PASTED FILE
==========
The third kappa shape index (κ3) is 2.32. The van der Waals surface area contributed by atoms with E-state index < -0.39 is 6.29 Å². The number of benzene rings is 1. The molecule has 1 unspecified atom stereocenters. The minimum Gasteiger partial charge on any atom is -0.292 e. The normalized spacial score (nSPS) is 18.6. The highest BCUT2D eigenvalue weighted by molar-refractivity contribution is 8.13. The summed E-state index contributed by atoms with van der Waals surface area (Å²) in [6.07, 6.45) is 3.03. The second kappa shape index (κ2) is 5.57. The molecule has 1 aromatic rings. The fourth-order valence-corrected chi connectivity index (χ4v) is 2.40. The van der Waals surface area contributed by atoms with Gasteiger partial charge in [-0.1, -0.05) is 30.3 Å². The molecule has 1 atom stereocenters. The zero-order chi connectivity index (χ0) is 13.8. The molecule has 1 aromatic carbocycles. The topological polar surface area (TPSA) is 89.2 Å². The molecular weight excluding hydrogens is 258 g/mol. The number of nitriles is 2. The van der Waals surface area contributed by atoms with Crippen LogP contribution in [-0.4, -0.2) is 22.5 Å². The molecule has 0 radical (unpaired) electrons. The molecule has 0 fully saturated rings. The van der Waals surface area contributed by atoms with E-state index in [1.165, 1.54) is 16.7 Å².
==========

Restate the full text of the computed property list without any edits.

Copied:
The third kappa shape index (κ3) is 2.32. The van der Waals surface area contributed by atoms with E-state index < -0.39 is 6.29 Å². The number of benzene rings is 1. The molecule has 1 unspecified atom stereocenters. The minimum Gasteiger partial charge on any atom is -0.292 e. The normalized spacial score (nSPS) is 18.6. The highest BCUT2D eigenvalue weighted by molar-refractivity contribution is 8.13. The summed E-state index contributed by atoms with van der Waals surface area (Å²) in [6.07, 6.45) is 3.03. The second kappa shape index (κ2) is 5.57. The molecule has 1 aromatic rings. The fourth-order valence-corrected chi connectivity index (χ4v) is 2.40. The van der Waals surface area contributed by atoms with Gasteiger partial charge in [-0.1, -0.05) is 30.3 Å². The molecule has 1 atom stereocenters. The zero-order chi connectivity index (χ0) is 13.8. The molecule has 1 aromatic carbocycles. The topological polar surface area (TPSA) is 89.2 Å². The molecular weight excluding hydrogens is 258 g/mol. The number of nitriles is 2. The van der Waals surface area contributed by atoms with Crippen LogP contribution in [-0.4, -0.2) is 22.5 Å². The molecule has 0 radical (unpaired) electrons. The molecule has 0 fully saturated rings. The van der Waals surface area contributed by atoms with E-state index in [1.165, 1.54) is 16.7 Å².